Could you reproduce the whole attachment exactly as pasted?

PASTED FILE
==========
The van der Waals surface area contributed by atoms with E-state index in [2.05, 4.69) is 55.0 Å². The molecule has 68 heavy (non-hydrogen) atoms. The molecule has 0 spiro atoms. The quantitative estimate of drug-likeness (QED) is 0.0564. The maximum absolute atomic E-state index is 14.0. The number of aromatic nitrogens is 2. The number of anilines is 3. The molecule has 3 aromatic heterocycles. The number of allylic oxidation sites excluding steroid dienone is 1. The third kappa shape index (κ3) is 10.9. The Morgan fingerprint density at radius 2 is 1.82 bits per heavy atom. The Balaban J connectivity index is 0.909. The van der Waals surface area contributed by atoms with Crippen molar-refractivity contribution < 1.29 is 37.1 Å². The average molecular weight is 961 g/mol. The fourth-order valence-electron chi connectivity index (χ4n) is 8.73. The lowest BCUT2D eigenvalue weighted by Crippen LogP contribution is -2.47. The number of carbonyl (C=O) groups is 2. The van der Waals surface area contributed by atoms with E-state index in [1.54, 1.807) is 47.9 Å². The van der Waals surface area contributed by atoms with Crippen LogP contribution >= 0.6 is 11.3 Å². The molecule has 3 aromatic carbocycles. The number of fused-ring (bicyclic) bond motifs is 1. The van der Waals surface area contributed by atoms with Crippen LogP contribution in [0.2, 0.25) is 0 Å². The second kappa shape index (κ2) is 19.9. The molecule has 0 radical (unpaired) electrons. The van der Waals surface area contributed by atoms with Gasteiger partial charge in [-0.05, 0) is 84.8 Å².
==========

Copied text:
The van der Waals surface area contributed by atoms with E-state index in [2.05, 4.69) is 55.0 Å². The molecule has 68 heavy (non-hydrogen) atoms. The molecule has 0 spiro atoms. The quantitative estimate of drug-likeness (QED) is 0.0564. The maximum absolute atomic E-state index is 14.0. The number of aromatic nitrogens is 2. The number of anilines is 3. The molecule has 3 aromatic heterocycles. The number of allylic oxidation sites excluding steroid dienone is 1. The third kappa shape index (κ3) is 10.9. The Morgan fingerprint density at radius 2 is 1.82 bits per heavy atom. The Balaban J connectivity index is 0.909. The van der Waals surface area contributed by atoms with Crippen molar-refractivity contribution < 1.29 is 37.1 Å². The average molecular weight is 961 g/mol. The fourth-order valence-electron chi connectivity index (χ4n) is 8.73. The lowest BCUT2D eigenvalue weighted by Crippen LogP contribution is -2.47. The number of carbonyl (C=O) groups is 2. The van der Waals surface area contributed by atoms with E-state index in [1.54, 1.807) is 47.9 Å². The van der Waals surface area contributed by atoms with Crippen LogP contribution >= 0.6 is 11.3 Å². The molecule has 3 aromatic carbocycles. The number of fused-ring (bicyclic) bond motifs is 1. The van der Waals surface area contributed by atoms with Crippen LogP contribution in [0.2, 0.25) is 0 Å². The second kappa shape index (κ2) is 19.9. The molecule has 0 radical (unpaired) electrons. The van der Waals surface area contributed by atoms with Gasteiger partial charge in [-0.05, 0) is 84.8 Å².